Open Table Of Contents

Python Functionality

Extension Types (Classes)

Numba supports classes similar to Python classes and extension types. Classes, like functions, come in two flavours:

  • jit
  • autojit

Below we shall discuss each individually.

jit classes

Methods of jit classes have static signatures, where all arguments except self or cls are specified, e.g.:

class MyExtension(object):
    def __init__(self, value):
        self.value = value

    def from_value(cls, value):
        return cls(value)

obj = MyExtension(10.0)

One can refer to the extension type as a type by accessing its exttype attribute:

def create_ext(arg):
    return MyExtension(arg)

It is not yet possible to refer to the extension type in the class body or methods of that extension type.

Things that work:

  • overriding Numba methods in Numba (all methods are virtual)
  • inheritance
  • instance attributes
  • subclassing in python and calling overridden methods in Python
  • arbitrary new attributes on extension classes and objects
  • weakrefs to extension objects
  • class- and staticmethods

Things that do NOT (yet) work:

  • overriding methods in Python and calling the method from Numba

  • multiple inheritance of Numba classes

    • (multiple inheritance with Python classes should work)
  • subclassing variable sized objects like ‘str’ or ‘tuple’

An more detailed example of extension classes and their capabilities can be found here: Classes.

autojit classes

Autojit classes specialize on their arguments when they are called. Autojit classes can have static method signatures analogous to methods of jit classes. They can also have autojit methods, which are methods that specialize on their argument types when called:

class MyAutojitExtension(object):
    def __init__(self, value):
        self.value = value

    def method1(self, arg):
        return arg + self.value

    def method2(self, arg):
        return arg + self.value

We have an autojit class that specializes to one argument (value) when called. method1 specializes to instance attribute value, but non to its argument. method2 on the other hand specializes to both the instance attribute and its argument value:

>>> obj = MyAutojitExtension(10)
>>> obj.method1(2)
>>> obj.method1(2.0)
>>> obj.method2(2)
>>> obj.method2(2.0)

Autojit classes mostly work like Python classes. We can still use static-, class- and unbound methods:

>>> MyAutojitExtension.method2(obj, 2+2j)

One may retrieve specialized class instances through class indexing:

>>> print MyAutojitExtension[{'value': int_}].exttype
<AutojitExtension MyAutojitExtension({'value': int})>

And inspect which specializations are available:

>>> MyAutojitExtension.specializations
[<class 'MyAutojitExtension'>]

Class specializations may go away in the future, where specialized methods are bound on instances (to be callable from python), and attributes stored seperately on the heap. Specialized classes are always subclasses of the unspecialized class:

>>> isinstance(obj, MyAutojitExtension)


Numba supports closures (nested functions), and keeps the variable scopes alive for the lifetime of the closures. Variables that are closed over by the closures (cell variables) have one consistent type throughout the entirety of the function. This means differently typed variables can only be assigned if they are unifyable, such as for instance ints and floats:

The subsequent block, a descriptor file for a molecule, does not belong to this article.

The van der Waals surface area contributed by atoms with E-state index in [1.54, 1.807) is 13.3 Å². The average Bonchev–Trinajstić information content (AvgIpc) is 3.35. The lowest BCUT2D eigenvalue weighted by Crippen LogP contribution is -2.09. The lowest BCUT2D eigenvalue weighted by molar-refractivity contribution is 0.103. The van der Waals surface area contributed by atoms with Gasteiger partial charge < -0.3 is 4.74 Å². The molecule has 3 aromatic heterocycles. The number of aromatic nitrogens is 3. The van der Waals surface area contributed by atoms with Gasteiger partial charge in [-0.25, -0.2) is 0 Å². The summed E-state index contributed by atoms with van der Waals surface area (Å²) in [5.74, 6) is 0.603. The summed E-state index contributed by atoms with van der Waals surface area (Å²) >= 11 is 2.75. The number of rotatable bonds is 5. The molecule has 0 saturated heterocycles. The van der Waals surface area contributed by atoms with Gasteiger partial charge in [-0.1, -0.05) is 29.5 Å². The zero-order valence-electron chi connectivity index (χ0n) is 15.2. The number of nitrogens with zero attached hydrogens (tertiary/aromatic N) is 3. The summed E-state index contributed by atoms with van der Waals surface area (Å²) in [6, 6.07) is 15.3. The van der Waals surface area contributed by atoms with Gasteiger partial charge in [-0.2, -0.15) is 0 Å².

def outer(arg1, arg2):
    arg1 = 0
    arg1 = 0.0      # This is fine
    arg1 = "hello"  # ERROR! arg1 must have a single type

    arg2 = 0
    arg2 = "hello"  # FINE! Not a cell variable

    def inner():
        print arg1

    return inner

Calling an inner function directly in the body of outer will result in a direct, native call of the closure. In the future it is likely that passing around the closure will still result in a native call in other places.

Like Python closures, closures can be arbitrarily nested, and follow the same scoping rules.

Typed Containers

Numba ships implementations of various typed containers, which allow fast execution and memory-efficient storage.

We hope to support the following container types:

  • list, tuple
  • dict, ordereddict
  • set, orderedset
  • queues, channels
  • fixedlist (fixed number of element and each element can have different type)
  • <your idea here>

There are many more data structure that can be implemented, but future releases of numba will make it easier (nearly trivial) for people to implement those data structure themselves while supporting full data polymorphism.

Currently implemented:

  • typedlist
  • typedtuple

These data structures work exactly like their python equivalents, but take a first parameter which specifies the element type:

>>> numba.typedlist(int32, range(10))
[0, 1, 2, 3, 4, 5, 6, 7, 8, 9]
>>> numba.typedlist(float32, range(10))
[0.0, 1.0, 2.0, 3.0, 4.0, 5.0, 6.0, 7.0, 8.0, 9.0]

>>> tlist = numba.typedlist(int32)
>>> tlist
>>> tlist.extend([3, 2, 1, 3])
>>> tlist
[3, 1, 2, 3]
>>> tlist.count(3)
>>> tlist[0]
>>> tlist.pop()
>>> tlist.reverse()
>>> tlist
[1, 2, 3]

Things that are not yet implemented:

  • Methods remove, insert
  • Slicing

Typed containers can be used from Python or from numba code. Using them from numba code will result in fast calls without boxing and unboxing.